On an internet search for the best books on Muhammad, this was at the top of most peoples list. 
Muhammad received more revelations from Gabriel over the course of 23 years until shortly before his death. Those revelations now make up the Koran. Here is a list of the chapters of the Koran in the order they were received and whether the revelations were received in Mecca or Medina (Muhammed moved to Medina in 622). The earlier revelations are shorter, so tend to be toward the end, and they contain more repetition and rhyme.

Chapter 53, verses 4-11, allude to that first visit from Gabriel: "This is naught but a revelation revealed [the Koran], taught him [Muhammad] by one terrible in power [Gabriel], very strong; he stood poised, being on the higher horizon, then drew near and suspended hung, two bows-length away, or nearer, then revealed to his servant that he revealed. His heart lies not of what he saw.."

I like the following story because it shows Muhammad was not beyond reproach from God. Muhammad was speaking to one of the leaders of the Quraysh, a non-believer and someone he had wanted to connect with, when a recent convert who was blind approached him and asked Muhammad to recite some of the Koran to him. Muhammad told the blind man it was not a good time and asked him to be patient and wait. The blind man persisted and Muhammad finally turned away from him. Shortly afterwards Muhammad received this new revelation: "He [Muhammad] frowned and turned away, because the blind man came to him...As for him who thinks himself self-sufficient [the Quraysh leader], to him you attend; What does it matter to you if he will not become pure. But as to him who came to you running and is afraid [of Allah and His punishment], of him you are neglectful and divert your attention to another..." (80:1-2, 5-10; Life of Muhammad, page 66)

The Koran

One of the meanings of the word "Koran" is to recite which fits in well with Gabriel's first revelation to Muhammad mentioned above. The Koran makes reference by name to itself about 70 times. For example, "God has bought from the believers their selves and their possessions against the gift of Paradise:...that is a promise binding upon God in the Torah, and the Gospel, and the Koran..." (9:111) Further,  "Say: 'I follow only what is revealed to me from my Lord...And when the Koran is recited, give you ear to it and be silent; haply so you will find mercy." (7:203-204)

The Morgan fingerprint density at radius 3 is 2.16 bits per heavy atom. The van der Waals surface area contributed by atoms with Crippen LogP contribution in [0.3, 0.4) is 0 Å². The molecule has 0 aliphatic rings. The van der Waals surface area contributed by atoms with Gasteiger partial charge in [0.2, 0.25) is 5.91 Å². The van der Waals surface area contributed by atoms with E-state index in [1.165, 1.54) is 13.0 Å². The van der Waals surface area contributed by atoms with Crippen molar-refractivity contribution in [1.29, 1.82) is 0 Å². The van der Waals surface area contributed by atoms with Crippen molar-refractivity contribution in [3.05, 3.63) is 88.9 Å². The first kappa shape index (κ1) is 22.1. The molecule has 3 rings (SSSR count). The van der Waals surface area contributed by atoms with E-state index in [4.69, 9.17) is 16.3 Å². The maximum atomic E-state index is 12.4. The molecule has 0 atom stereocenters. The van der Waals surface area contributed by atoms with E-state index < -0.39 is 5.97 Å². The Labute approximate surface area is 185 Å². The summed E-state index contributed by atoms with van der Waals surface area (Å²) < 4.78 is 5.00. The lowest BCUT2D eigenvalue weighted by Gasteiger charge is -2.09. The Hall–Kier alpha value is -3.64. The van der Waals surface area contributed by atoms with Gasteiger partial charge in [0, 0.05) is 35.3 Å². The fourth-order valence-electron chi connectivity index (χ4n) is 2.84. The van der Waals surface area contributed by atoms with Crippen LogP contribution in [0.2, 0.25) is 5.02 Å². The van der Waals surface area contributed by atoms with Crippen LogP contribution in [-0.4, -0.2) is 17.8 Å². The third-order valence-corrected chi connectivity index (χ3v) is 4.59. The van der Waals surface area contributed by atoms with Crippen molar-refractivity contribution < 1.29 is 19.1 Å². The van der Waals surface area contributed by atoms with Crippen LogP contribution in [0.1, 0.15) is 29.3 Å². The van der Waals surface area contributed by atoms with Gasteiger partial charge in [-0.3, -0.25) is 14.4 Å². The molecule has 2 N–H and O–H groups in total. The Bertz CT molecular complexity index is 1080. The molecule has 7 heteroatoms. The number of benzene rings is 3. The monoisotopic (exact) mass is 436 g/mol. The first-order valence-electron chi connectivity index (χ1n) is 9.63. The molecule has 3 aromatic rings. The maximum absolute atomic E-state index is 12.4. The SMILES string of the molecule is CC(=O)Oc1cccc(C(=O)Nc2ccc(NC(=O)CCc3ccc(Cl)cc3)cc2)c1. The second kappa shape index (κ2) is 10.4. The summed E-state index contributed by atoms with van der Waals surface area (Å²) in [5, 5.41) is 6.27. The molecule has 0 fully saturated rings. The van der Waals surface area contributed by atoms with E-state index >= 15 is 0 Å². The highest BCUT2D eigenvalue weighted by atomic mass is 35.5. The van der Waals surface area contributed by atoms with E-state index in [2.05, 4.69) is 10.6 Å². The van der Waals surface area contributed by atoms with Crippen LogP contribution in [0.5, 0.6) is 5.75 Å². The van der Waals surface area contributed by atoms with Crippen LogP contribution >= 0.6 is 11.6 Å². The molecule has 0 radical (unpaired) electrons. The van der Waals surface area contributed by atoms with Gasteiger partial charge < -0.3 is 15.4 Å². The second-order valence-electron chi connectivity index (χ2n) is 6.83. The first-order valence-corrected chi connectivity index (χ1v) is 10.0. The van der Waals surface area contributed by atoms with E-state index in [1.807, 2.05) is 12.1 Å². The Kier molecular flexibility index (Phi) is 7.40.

Muslims believe the Koran was written by God and Gabriel was merely reciting to Muhammad that which had already been written. This was alluded to in the first revelation which said God taught by the pen. Someone asked Muhammad about the pen. Muhammad responded, "The first thing God created was the pen. He created the tablet and said to the pen: 'Write!' And the pen answered: 'What shall I write?' He said: 'Write My knowledge of My creation till the day of resurrection.' Then the pen traced what had been ordained." (Life of Muhammad, page 46) The Koran refers to this heavenly Koran as the "Mother of the Book" (13:30) and the "glorious Koran, in a guarded tablet." (85:21-22).


The Bible recounts the story of Abraham and Sarah. Sarah offered Abraham her hand maiden, Hagar, so that Abraham could father a child. Hagar bore him Ishmael. Later, Sarah bore a son, Isaac, and Sarah then wanted Hagar and Ishmael to leave. They were guided to what is now Mecca where Ishmael was about to die of thirst. Hagar stood on a nearby prominence to look for help. Then she rushed to another prominence for the same purpose. She went back and forth between these two prominences seven times. Meanwhile, Ishmael, laying in the sand, cried out to God. An angel called to Hagar and told her not to be afraid, "God has heard the boy crying...Lift the boy up and take him by the hand, for I will make him into a great nation. Then God opened her eyes and she saw a well of water. So she went and filled the skin with water and gave the boy a drink." (Genesis 21:17-19) This well was known as Zamzam. Abraham later visited Hagar and Ishmael in Mecca and God showed Abraham a site, near the well of Zamzam, where the Kaaba, a sanctuary, must be built and how it should be built. Abraham and Ishmael then built the Kaaba. The Koran states: "We [God] appointed the House to be a place of visitation for the people, and a sanctuary...We made covenant with Abraham and Ishmael: 'Purify My House for those that shall go about it and those that cleave to it, to those who bow and prostrate themselves.' And when Abraham said, 'My Lord, make this a land secure [Mecca], and provide its people with fruits, such of them as believe in God and the Last Day.' ...And...Abraham, and Ishmael with him, raised up the foundations of the House." [2:125-127]).